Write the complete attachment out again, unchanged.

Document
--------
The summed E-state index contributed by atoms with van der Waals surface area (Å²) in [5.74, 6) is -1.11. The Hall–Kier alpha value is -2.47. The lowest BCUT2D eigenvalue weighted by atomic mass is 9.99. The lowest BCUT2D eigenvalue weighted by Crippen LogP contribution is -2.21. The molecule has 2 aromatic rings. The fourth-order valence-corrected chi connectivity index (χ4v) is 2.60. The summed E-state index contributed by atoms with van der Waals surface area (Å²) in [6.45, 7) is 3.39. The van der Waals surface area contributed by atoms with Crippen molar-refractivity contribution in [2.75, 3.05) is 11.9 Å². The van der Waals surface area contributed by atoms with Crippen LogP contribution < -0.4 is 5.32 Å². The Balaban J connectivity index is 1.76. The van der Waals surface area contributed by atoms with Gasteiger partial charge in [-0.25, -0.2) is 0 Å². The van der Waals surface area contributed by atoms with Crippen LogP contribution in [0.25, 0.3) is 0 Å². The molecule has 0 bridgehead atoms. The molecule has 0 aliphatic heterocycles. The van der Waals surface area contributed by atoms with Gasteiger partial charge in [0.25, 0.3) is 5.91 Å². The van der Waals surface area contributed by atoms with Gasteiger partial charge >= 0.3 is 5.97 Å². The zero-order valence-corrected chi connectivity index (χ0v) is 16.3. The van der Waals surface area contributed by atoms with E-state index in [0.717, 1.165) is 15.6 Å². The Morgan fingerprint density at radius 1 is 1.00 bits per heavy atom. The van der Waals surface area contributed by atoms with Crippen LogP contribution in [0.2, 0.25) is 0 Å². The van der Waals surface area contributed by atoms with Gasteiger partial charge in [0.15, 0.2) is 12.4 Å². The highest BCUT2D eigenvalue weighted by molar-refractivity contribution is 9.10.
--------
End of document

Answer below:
The summed E-state index contributed by atoms with van der Waals surface area (Å²) in [5.74, 6) is -1.11. The Hall–Kier alpha value is -2.47. The lowest BCUT2D eigenvalue weighted by atomic mass is 9.99. The lowest BCUT2D eigenvalue weighted by Crippen LogP contribution is -2.21. The molecule has 2 aromatic rings. The fourth-order valence-corrected chi connectivity index (χ4v) is 2.60. The summed E-state index contributed by atoms with van der Waals surface area (Å²) in [6.45, 7) is 3.39. The van der Waals surface area contributed by atoms with Crippen molar-refractivity contribution in [2.75, 3.05) is 11.9 Å². The van der Waals surface area contributed by atoms with Crippen LogP contribution < -0.4 is 5.32 Å². The Balaban J connectivity index is 1.76. The van der Waals surface area contributed by atoms with Gasteiger partial charge in [-0.25, -0.2) is 0 Å². The van der Waals surface area contributed by atoms with Crippen LogP contribution in [0.25, 0.3) is 0 Å². The molecule has 0 bridgehead atoms. The molecule has 0 aliphatic heterocycles. The van der Waals surface area contributed by atoms with Gasteiger partial charge in [0.25, 0.3) is 5.91 Å². The van der Waals surface area contributed by atoms with Gasteiger partial charge >= 0.3 is 5.97 Å². The zero-order valence-corrected chi connectivity index (χ0v) is 16.3. The van der Waals surface area contributed by atoms with E-state index in [0.717, 1.165) is 15.6 Å². The Morgan fingerprint density at radius 1 is 1.00 bits per heavy atom. The van der Waals surface area contributed by atoms with Crippen LogP contribution in [0.2, 0.25) is 0 Å². The van der Waals surface area contributed by atoms with Gasteiger partial charge in [0.15, 0.2) is 12.4 Å². The highest BCUT2D eigenvalue weighted by molar-refractivity contribution is 9.10.